Two competing renewal bills for the Act will soon be redefining the level of federal support for private insurers.
As a result of a rash of damages and vandalism following the attacks on 9/11, terrorism insurance faced a total estimated loss of $32.5 billion, which caused insurers to start to create exclusions for the coverage for commercial properties across the country.
Businesses struggled to be able to find coverage to protect themselves against financial losses from acts of terror.
The concern from cities and states was that this lack of terrorism insurance coverage would make it harder for businesses to receive loan approvals from lenders, which could lead to considerable harm in economic development and would be particularly hard on the real estate markets. The Terrorism Risk Insurance Act (TRIA) was then created in 2002, which formed a partnership between the federal government and private insurers, creating a form of backstop against losses that could be experienced as a result of a terror attack.
That terrorism insurance law will expire at the end of 2014, and two competing bills will define its future.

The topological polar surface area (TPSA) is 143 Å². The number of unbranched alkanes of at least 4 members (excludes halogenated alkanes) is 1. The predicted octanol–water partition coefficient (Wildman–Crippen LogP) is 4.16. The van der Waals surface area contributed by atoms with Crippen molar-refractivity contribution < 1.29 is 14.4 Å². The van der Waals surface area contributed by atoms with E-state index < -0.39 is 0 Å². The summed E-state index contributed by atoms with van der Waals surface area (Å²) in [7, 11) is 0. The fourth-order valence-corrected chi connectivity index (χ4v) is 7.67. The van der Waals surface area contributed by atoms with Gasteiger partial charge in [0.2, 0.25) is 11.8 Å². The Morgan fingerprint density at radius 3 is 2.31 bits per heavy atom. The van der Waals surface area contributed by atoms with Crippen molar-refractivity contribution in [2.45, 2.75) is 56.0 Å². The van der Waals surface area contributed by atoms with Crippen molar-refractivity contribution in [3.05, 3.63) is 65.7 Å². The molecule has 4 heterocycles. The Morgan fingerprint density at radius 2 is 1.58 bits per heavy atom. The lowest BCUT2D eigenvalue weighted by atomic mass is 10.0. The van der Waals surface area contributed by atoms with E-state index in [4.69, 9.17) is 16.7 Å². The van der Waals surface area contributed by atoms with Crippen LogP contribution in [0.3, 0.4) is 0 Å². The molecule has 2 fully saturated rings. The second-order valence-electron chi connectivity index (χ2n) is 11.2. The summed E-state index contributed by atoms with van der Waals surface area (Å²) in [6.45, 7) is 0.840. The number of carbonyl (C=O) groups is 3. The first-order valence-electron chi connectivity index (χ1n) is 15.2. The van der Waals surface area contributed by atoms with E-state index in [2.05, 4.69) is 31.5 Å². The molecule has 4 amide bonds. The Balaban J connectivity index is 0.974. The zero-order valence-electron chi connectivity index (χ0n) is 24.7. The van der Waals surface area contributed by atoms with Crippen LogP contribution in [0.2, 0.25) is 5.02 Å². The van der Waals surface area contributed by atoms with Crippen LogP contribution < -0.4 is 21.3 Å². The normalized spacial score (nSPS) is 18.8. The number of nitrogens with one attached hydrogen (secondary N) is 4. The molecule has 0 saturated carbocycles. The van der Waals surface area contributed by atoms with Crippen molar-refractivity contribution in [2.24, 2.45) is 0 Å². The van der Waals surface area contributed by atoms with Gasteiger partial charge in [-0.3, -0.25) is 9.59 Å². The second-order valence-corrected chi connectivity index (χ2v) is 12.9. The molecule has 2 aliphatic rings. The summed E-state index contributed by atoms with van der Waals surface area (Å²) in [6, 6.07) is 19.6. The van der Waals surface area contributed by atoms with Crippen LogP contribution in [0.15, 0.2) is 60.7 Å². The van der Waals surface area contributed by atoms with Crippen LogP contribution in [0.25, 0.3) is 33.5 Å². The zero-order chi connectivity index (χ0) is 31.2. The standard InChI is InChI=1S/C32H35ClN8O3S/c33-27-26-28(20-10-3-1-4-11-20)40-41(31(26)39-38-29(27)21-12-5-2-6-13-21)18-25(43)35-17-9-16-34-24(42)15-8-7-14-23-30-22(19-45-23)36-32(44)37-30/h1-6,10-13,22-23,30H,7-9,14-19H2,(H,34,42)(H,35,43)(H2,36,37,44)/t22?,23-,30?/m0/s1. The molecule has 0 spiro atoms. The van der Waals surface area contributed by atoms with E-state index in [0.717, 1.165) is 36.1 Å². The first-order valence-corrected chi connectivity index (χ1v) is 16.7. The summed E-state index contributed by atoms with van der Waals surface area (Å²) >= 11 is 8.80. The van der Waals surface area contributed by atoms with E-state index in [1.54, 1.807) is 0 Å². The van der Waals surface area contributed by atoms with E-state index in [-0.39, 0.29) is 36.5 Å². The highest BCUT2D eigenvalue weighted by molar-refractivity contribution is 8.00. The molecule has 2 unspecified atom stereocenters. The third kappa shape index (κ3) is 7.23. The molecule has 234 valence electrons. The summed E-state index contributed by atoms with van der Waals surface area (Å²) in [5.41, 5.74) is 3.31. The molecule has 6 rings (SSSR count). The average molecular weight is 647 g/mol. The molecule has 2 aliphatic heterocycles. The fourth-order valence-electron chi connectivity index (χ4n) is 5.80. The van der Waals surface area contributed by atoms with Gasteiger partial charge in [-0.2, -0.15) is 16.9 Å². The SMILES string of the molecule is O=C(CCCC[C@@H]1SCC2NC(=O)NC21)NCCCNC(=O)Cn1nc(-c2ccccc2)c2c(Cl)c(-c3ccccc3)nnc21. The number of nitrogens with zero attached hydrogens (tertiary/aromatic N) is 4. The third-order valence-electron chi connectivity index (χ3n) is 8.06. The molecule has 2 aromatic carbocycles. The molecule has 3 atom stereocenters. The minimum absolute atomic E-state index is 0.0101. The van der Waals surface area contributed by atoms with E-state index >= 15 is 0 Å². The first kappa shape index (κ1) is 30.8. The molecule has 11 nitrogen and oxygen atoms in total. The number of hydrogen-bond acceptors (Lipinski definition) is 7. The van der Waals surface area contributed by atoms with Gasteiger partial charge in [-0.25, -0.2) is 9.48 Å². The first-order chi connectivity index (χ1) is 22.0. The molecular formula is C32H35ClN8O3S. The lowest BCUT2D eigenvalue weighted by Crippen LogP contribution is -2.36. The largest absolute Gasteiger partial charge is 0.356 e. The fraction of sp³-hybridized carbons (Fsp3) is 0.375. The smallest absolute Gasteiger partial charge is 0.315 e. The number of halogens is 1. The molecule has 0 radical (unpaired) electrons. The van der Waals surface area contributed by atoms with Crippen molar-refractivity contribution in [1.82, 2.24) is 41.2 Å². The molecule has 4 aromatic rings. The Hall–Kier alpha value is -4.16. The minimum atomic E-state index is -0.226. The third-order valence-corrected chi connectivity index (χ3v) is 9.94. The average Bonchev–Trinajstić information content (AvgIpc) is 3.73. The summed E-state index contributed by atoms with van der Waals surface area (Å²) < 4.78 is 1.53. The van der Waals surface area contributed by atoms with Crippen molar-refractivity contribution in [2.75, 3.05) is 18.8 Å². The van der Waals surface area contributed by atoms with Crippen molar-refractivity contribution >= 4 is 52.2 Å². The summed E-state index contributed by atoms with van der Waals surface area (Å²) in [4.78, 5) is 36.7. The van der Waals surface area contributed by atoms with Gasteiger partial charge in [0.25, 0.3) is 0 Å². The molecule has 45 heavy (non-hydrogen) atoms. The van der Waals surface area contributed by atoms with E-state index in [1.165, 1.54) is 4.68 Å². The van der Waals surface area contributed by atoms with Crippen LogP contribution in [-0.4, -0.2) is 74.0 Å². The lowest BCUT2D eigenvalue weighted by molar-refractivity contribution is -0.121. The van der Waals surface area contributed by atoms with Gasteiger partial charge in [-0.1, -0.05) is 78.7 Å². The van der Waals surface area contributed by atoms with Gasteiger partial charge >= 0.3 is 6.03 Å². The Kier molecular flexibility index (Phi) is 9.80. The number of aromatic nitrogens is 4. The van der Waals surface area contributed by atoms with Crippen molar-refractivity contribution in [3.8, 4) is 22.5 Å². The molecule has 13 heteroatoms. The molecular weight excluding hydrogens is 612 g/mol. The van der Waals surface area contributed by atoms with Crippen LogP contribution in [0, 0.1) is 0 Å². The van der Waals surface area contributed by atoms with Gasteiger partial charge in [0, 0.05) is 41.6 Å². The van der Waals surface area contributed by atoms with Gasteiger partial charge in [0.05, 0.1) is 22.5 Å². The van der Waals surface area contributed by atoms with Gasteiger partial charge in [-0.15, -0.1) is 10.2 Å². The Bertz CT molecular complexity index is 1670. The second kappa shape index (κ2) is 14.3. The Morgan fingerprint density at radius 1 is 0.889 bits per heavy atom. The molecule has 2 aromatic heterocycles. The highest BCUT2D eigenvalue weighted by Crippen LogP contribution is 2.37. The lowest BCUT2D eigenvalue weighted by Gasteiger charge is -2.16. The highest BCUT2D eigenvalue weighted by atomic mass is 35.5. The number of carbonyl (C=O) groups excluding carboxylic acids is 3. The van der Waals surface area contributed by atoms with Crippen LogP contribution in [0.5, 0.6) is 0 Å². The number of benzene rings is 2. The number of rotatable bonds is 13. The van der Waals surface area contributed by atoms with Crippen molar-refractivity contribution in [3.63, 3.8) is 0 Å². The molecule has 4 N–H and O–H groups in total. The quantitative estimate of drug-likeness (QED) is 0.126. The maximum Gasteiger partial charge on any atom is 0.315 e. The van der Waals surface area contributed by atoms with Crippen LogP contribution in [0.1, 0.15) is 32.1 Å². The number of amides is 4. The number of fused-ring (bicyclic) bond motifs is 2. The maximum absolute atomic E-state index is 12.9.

Each of these bills represents a very different vision of the way in which federal assistance will be provided to private insurers that are selling this coverage. There are also some groups that feel that there is no need to renew the protection.
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The chief executive officer of Host Hotels & Resorts, which owns two hotels in New York City that sustained considerable damage due to vandalism – among its 118 total properties at the time, which have now grown to 140 hotels – feels differently. CEO Edward Walter said that “Anybody that’s operating in business, big or small, is at risk. The smaller ones are probably more at risk.”
Walter went on to explain that “If I lose one hotel, I’d still have 139 left. But a florist operating in that hotel might not have another location. It might matter more to them than to me.”
Aside from the business sector, the National Association of Insurance Commissioners (NAIC) as well as the National Governor’s Association, are also urging the renewal of the terrorism insurance program.